Licensed Psychologist, Clinical Associate Professor
PhD, Counseling Psychology, University of Florida
She has been a therapist at the University of Florida for over 22 years. Dr. Funderburk’s clinical training and research interests include multicultural and feminist psychology, psychology of intercultural diversity and oppression-sensitivity, gender issues in psychology and counseling, interpersonal trauma recovery (including sexual abuse and assault), and primary prevention related to interpersonal violence and mental health concerns. Dr. Funderburk is also interested in mindfulness meditation practice and psychotherapy. She has been facilitating a women’s therapy/empowerment group using a variation of the JBMTI Relational-Cultural group model for over five years and also co-facilitated Taming the Anxious Mind meditation training groups for students.
Approach to Therapy
Dr. Funderburk has an integrative approach in therapy which is inclusive of feminist, multicultural, humanistic, psychodynamic, Cognitive-Behavioral and relational and systemic theoretical approaches within a developmental framework.
Approach to Supervision
Dr. Funderburk’s approach to supervision is feminist-informed and developmental with a focus on the trainee as a whole person in the context of their professional and personal development. Focus is initially on support and developing a growth fostering supervisory relationship, initially providing structure and helpful feedback in a multi-culturally-sensitive, collaborative way with a goal of moving toward more trainee autonomy over time. Focus on professional ethics and personal ethical decision-making and trainee development of a theoretical framework that they feel comfortable and effective with is also an important part of the supervision process. Reviewing tapes, dialoguing, modeling, and self-disclosure with sensitivity to power dynamics and boundaries are all considered part of the collaborative process of supervision and training.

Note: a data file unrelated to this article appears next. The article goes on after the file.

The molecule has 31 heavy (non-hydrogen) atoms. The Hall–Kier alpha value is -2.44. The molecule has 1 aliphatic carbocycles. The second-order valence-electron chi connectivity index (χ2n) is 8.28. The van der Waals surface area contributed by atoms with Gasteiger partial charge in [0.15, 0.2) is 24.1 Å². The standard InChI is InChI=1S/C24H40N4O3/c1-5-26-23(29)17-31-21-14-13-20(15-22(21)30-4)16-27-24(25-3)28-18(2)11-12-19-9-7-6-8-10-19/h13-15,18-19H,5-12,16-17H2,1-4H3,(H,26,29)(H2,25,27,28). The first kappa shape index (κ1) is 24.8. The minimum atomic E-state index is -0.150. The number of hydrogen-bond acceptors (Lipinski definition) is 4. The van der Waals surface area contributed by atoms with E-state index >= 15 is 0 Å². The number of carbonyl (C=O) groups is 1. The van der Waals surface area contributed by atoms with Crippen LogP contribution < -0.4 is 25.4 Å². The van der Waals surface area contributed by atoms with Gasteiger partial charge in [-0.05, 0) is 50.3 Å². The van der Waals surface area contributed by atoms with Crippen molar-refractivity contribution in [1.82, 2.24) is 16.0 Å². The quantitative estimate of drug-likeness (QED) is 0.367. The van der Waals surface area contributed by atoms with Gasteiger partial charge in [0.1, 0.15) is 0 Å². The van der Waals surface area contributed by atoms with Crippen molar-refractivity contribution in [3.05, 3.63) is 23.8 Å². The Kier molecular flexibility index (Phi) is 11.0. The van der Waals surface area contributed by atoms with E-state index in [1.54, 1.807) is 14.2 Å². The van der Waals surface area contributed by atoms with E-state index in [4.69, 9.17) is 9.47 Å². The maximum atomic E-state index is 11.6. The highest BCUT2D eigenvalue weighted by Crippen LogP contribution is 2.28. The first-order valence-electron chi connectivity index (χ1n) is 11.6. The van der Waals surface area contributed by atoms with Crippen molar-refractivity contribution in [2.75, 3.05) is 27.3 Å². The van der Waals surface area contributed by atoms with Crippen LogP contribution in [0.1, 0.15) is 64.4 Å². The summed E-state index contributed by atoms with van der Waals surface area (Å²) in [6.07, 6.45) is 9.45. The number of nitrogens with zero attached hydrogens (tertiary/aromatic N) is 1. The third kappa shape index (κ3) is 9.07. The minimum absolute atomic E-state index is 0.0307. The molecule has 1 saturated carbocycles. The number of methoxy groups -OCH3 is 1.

Approach to Wellness
Dr. Funderburk strives to maintain a balance of activities in her life which include family, friends, professional life, recreation, spirituality, solitude, rest and relaxation. She sees herself as a work in progress. Dr. Funderburk particularly enjoys travel, photography, reading, time with loved ones, art, music, nature and food appreciation (especially with fresh, seasonal, local ingredients in cultural context) .
Dr. Funderburk recently taught, for the fourth time, a Psychology of Intercultural Diversity Course that she and Dr. Mary Fukuyama developed for a summer Study Abroad program in Florence Italy. She also recently presented a paper in collaboration with Dr. Chung Choi and Dr. Mary Fukuyama on Bridges and Barriers to Intercultural Communication at a symposium at the 2010 International Association of Applied Psychology conference in Melbourne Australia.